“God created human beings, not human doings. Which do you identify with?”
This question was posed to me years ago by a mentor. The details of the conversation are now foggy, but I can guess at the context. My bent toward the human doing side has been a primary struggle over the years. Excitement about new opportunities and wanting to experience everything has often caused me to overcommit and become stressed out.
Part of the trouble is my inability to correctly estimate the full cost of said opportunities. I see all the good and fun without calculating the time, effort, and energy required. When time is short and commitments are stacked high all around, that’s when I realize I’ve not given enough space for my human being side to flourish. (This is also when my soul goes into emergency power mode and I feel like a zombie.)
I’ve always thought this human doing bent could be blamed on my dreamer personality’s inability to calculate time and effort. But then I read Hannah Anderson’s new book, Humble Roots: How Humility Grounds and Nourishes Your Soul, in which she proposes this explanation:
“You can see the relationship between pride and stress. Pride convinces us that we are stronger and more capable than we actually are. Pride convinces us that we must do and be more than we are able. And when we try, we find ourselves feeling “thin, sort of stretched . . . like butter that has been scraped over too much bread.”11 We begin to fall apart physically, emotionally, and spiritually for the simple reason that we are not existing as we were meant to exist.”
When my life gets scraped over too many activities, responsibilities, and opportunities, my peace gets worn thin. Life can be busy sometimes. But overcommitting as a habit is a refusal to embrace my status a creature. It’s a rejection of the reality that, although made in the image of God, I am not the all-powerful One. I cannot do everything, be everything. I have limitations, and I need to learn how to live well within them. Grappling with my creaturehood is key to resting in my status as a human being and finding freedom in Christ to let go of being more than God ever intended me to be.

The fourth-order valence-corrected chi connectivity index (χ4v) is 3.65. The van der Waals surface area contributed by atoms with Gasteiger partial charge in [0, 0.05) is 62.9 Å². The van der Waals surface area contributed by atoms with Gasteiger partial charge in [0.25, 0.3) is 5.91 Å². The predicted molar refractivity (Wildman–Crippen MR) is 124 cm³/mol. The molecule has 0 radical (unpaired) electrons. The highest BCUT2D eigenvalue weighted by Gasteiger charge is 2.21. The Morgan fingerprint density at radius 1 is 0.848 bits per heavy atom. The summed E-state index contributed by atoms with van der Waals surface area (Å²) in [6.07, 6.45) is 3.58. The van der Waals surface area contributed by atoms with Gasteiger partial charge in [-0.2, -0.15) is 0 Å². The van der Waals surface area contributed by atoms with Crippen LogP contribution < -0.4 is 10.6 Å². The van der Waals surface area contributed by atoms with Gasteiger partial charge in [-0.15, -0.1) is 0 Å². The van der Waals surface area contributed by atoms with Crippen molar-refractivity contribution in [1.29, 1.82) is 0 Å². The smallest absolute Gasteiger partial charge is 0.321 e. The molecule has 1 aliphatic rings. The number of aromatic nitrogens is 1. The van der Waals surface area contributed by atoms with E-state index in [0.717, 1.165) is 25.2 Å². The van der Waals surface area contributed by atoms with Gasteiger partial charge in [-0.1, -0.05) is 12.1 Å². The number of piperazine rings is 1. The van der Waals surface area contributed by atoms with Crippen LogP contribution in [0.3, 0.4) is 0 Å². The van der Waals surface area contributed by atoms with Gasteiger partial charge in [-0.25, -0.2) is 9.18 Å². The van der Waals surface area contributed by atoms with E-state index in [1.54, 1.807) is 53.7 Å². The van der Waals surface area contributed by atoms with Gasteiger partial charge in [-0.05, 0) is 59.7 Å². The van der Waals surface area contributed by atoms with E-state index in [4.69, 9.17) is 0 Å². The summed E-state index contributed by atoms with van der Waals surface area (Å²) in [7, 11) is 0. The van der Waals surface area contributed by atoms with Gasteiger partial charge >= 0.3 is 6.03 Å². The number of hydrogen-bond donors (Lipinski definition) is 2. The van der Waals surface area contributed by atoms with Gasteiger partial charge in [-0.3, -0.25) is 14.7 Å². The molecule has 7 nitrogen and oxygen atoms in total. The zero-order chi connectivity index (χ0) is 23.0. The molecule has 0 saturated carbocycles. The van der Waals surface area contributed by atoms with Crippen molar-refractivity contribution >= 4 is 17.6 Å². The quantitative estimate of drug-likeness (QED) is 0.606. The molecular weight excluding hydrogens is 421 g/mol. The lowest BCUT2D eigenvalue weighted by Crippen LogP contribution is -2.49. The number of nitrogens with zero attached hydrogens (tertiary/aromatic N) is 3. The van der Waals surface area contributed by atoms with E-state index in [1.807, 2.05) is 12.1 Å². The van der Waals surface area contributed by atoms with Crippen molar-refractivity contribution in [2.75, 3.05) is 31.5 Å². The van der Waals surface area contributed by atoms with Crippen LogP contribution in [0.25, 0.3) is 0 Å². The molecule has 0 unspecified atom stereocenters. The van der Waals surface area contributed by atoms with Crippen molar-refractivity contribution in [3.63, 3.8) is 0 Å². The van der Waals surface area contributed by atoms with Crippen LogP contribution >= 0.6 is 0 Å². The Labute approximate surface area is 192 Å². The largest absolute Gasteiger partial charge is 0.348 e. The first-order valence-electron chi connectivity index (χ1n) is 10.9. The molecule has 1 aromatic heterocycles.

In Humble Roots, Anderson identifies the beauty of embracing creaturehood in order to find the rest our souls require. Each chapter features rich personal narratives about family or work that tie back to a specific plant or flower. Anderson’s stories, along with fanciful illustrations by Michelle Berg Radford, lead readers to consider the gift that humility is for God’s people. Humility is how we learn to live within our limits, which then maximizes the gifts God has entrusted to us.
And this is why I believe Humble Roots is a must-read for every creature—man or woman, young or old. This is one of those books you can’t put down but also want to savor—my copy is completely marked up and I’ve referred back to it often since reading it in October. It would be perfect for a discussion group, book club, small group study, or personal devotional.
Humble Roots Giveaway!
Because I joined the launch team for Humble Roots, Moody Publishers gave me two copies—one to read, one to give away. (Thank you, Moody!) Which means, it’s giveaway time. I’m also contributing two copies, so there will be three lucky entrants.
To enter the Humble Roots Giveaway, sign-in using the FB login or your email to register with Rafflecopter. Then choose from the drop-down options, explained below, for how you can enter the drawing:
(1) TWEET about the giveaway (worth 1 entry for each day you tweet)
(2) SHARE about the giveaway on Facebook (worth 1 entry)
(3) COMMENT on this post about why you want a copy of Hannah’s book (worth 1 entry)
(4) LIKE my Facebook author page (worth 1 entry)
Entries are open Tuesday, December 13 to midnight (CST) Friday, December 16. Winners will be randomly selected Saturday, December 17, and announced on social media.